Great big, 827-room Scottsdale resort designed for just about everyone
As a golf resort, a family getaway, and a corporate retreat, the Westin Kierland is a clear standout in Scottsdale. How does it manage to satisfy such a range of guests? It's big, for starters. While kids run wild at the onsite Aquaventure water park, couples relax at the comparatively serene adults-only pool, great big blue margaritas in hand. For a bite to eat, there are eight places to choose from onsite -- from Nuevo Latino fine dining, to pizza, to a quality poolside salad, to steak and bourbon out by the greens -- plus another 11 restaurants across the street at Kierland Commons, an upscale shopping mall. Three golf courses; tennis courts; extensive spa facilities; four lounges; daily activities for kids and teens; beautiful, meticulously-maintained grounds -- the Westin simply has more stuff than other resorts, and a convenient location to boot. But how does it satisfy so many guests? Routinely fun, friendly service and a bit of Scotch-Arizona character -- bagpipes at sunset, for instance. So while the added fees can be irksome ($20 to access the gym's locker rooms; $13 for Wi-Fi) and the guestrooms aren't extraordinary (they look like higher-tier hotel rooms anywhere), most guests happily return.
Friendly and attentive; a cut above typical Westin service standards
The Westin Kierland has a fairly central location in Scottsdale, a sprawling, upscale suburb of Phoenix. Large resorts, department stores, strip malls, golf courses, and a handful of fine dining restaurants and night spots scatter across the broad, mountainous, desert expanse. When compared to more scenic, isolated-feeling resorts like The Sanctuary or The Boulders, the Westin feels relatively connected to the outside world -- a large shopping mall, Kierland Commons, is only about a five-minute walk from most guestrooms. The great advantage to this is that if you don't intend to explore the area -- and there is much to do and see in and around Phoenix -- you don't really need to have a car. And if you do want to venture outside the resort for a day, there's a Hertz rental car desk inside the Westin.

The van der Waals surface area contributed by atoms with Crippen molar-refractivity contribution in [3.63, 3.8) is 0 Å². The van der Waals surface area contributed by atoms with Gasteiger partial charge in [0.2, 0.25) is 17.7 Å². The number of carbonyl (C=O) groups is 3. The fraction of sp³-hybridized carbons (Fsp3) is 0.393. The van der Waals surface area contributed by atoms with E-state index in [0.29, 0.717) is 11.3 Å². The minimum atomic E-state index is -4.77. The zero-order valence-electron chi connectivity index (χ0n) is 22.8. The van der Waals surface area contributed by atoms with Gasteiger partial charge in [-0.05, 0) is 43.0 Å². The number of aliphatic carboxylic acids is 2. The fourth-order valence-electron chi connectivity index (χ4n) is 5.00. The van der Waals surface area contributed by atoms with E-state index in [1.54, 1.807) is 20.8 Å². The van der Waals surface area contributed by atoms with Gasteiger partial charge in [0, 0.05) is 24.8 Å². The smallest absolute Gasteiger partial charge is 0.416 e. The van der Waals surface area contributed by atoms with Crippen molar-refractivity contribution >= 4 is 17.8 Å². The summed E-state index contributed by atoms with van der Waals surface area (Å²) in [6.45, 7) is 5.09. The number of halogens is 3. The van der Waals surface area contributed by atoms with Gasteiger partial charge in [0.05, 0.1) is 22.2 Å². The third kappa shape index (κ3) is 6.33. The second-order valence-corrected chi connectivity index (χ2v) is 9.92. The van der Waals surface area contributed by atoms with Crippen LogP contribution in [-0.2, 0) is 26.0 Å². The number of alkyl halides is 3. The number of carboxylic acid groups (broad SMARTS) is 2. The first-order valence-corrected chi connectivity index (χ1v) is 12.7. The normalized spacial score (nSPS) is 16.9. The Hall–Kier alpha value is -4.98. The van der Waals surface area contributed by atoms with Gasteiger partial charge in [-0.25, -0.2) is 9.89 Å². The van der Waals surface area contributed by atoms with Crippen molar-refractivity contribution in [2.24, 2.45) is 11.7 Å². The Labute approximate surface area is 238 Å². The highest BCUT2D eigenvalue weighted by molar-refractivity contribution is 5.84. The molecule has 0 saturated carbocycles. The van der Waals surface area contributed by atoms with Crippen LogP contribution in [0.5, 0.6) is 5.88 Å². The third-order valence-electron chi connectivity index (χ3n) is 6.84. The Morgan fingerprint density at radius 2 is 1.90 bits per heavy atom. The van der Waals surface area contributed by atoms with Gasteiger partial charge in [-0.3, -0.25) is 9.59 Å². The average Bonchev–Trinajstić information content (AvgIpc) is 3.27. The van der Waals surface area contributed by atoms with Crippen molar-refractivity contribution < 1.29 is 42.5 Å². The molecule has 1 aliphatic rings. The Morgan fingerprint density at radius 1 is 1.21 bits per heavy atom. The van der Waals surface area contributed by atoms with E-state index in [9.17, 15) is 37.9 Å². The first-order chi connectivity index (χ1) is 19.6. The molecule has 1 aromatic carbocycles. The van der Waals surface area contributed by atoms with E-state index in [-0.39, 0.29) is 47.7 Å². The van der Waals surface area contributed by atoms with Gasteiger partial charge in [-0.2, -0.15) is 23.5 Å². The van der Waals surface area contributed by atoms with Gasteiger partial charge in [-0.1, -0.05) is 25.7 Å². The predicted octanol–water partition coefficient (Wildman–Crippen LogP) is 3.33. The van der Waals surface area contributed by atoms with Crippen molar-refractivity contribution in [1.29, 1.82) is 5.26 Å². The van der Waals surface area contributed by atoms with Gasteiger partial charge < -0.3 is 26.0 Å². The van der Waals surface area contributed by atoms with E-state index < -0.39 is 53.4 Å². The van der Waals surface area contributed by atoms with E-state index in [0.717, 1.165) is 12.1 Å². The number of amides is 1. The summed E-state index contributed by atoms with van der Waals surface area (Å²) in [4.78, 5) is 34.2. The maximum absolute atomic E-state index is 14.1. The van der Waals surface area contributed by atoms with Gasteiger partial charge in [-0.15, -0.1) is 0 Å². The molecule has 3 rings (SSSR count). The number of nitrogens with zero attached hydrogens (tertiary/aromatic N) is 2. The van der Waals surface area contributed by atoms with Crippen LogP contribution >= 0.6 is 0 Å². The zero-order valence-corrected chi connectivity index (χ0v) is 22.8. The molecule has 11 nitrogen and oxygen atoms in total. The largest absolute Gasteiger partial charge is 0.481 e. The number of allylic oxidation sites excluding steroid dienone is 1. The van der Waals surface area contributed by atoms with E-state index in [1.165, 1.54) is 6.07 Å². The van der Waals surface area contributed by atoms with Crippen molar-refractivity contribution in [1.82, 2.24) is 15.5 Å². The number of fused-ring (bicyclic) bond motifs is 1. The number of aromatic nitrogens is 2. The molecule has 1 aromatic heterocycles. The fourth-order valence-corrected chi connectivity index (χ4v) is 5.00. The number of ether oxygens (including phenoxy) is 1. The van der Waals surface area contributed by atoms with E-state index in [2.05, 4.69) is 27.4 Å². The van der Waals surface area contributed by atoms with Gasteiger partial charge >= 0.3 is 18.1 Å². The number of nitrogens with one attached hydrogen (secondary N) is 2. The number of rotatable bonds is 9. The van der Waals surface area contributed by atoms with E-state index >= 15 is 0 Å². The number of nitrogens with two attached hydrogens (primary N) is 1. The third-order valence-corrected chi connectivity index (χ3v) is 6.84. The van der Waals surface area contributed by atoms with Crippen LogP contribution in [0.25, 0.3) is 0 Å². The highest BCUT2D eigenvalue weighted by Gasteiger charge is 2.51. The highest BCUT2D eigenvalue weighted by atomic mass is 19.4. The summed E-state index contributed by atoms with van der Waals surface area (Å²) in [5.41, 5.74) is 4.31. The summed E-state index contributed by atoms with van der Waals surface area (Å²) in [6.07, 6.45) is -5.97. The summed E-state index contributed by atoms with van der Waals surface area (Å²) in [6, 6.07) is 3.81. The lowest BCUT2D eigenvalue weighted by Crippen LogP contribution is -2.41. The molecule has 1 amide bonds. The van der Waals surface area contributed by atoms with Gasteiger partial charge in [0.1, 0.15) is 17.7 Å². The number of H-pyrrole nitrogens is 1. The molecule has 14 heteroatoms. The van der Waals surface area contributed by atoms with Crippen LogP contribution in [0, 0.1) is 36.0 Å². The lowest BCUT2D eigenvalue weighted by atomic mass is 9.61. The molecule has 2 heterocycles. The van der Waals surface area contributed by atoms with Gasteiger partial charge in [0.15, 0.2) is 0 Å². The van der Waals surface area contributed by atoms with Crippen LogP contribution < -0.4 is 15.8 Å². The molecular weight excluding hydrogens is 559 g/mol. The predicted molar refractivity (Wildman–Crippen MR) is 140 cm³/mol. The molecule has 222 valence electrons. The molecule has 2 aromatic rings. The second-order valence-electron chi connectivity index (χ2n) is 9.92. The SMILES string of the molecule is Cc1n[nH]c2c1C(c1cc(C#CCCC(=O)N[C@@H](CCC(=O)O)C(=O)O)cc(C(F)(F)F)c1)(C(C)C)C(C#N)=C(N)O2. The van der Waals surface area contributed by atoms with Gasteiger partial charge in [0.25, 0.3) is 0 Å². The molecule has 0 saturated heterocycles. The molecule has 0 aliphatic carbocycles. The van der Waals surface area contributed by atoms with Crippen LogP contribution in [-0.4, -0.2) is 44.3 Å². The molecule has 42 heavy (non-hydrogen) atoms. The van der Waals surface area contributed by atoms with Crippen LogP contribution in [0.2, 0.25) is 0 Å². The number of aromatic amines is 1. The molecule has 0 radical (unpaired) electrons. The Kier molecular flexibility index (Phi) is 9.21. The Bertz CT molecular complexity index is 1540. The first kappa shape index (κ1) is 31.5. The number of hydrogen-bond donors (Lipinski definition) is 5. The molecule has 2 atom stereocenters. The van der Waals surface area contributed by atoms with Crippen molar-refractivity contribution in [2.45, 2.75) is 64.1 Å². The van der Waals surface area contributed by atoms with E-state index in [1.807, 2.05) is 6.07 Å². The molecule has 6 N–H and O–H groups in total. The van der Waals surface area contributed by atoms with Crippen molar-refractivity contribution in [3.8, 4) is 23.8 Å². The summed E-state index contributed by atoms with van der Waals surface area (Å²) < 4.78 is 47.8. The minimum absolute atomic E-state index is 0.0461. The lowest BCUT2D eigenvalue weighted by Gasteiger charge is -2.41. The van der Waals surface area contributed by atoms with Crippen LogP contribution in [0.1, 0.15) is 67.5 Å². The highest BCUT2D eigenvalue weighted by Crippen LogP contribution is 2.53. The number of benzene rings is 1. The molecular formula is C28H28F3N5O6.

Across from 72 shops and restaurants at Kierland Commons: dining ranges from P.F. Chang's to Morton's Steakhouse to farm-fresh cuisine and great desserts at The Green House; shopping ranges from Anthropologie to BCBG to Coach. The Westin also offers a free shuttle to and from the mall.
About a 20- to 30-minute drive to the bars, restaurants, and boutique shops of "Old Town Scottsdale."
Perfectly comfortable, if not exceptionally luxurious
While the guestrooms maintain all the high-end comforts of the Westin brand -- you'll hear no complaints about the trademark "Heavenly" beds -- they don't exactly wow in the way one might expect from a hotel in this price range. They were refreshed with new furniture in 2010, and they're contemporary and reasonably stylish. But the standard rooms, while certainly adequate in terms of size, are about on par with those at even less expensive resorts, such as the FireSky. And the noise insulation is less than perfect -- you'll likely hear doors slamming in the hallway and your neighbors watching TV.
The standard room, called a Traditional Room, is a comfortable 426 square feet and it comes with either a king bed or two double beds. The Deluxe Room is basically the same, though it looks out over the mountains or the golf course (a significant improvement over the parking lot or noisy pool area views from the Traditional rooms). Junior Suites offer a bit more space (641 square feet).
The one-bedroom Parlor King Suite (854 square feet) also includes another half bathroom and a separate living area with a sofa bed and a wet bar. The Executive Suites are available with either one bedroom (also 854 square feet) or two bedrooms (1,281 square feet) and come with two or three full baths. Corner Suites are significantly larger (1,281 square feet with a one-bedroom; 1,708 square feet for a two-bedroom), and also include a foyer, larger living room, a kitchen with a full-size fridge. As for the one- or two-bedroom Presidential Suite, add in a bit more space (1,708 to 2,135 square feet), as well as a large dining table, a Roman-style tub in the master bedroom, and a bigger balcony.
Separated from the rest of the rooms, and located near the pool and lazy river, the Casita Suites (816 to 1,225 square feet) also include a gas fireplace, a kitchen, and a breakfast bar for two.
The FedEx Business Center offers printing, copying (black-and-white and color), faxing, binding, computer rental, and shipping services (all for an extra fee); open 8 a.m. to 7 p.m. Monday through Friday and 9 a.m. to 5 p.m. on Saturday and Sunday
Nightly "Bagpipes at Sunset Series" -- a celebration of the Scottsdale Scottish heritage
Extensive meeting facilities (208,000 square feet of indoor and outdoor space across 37 rooms), along with dedicated staff organizers and tech support
Tip: Starwood Preferred Guest (SPG) members can use rewards points to buy just about anything onsite, from spa treatments to dinners.
Cabanas include a ceiling fan, four chairs, two lounges, a table, a TV and DVD player, bottled water, a fruit basket, and a dedicated server; from $65 Monday to Thursday; $90 Friday to Sunday
Attentive food and drinks service; better-than-average fare
Tip: Get to the pool, especially the adults' pool, early during peak travel times -- the loungers fill up fast.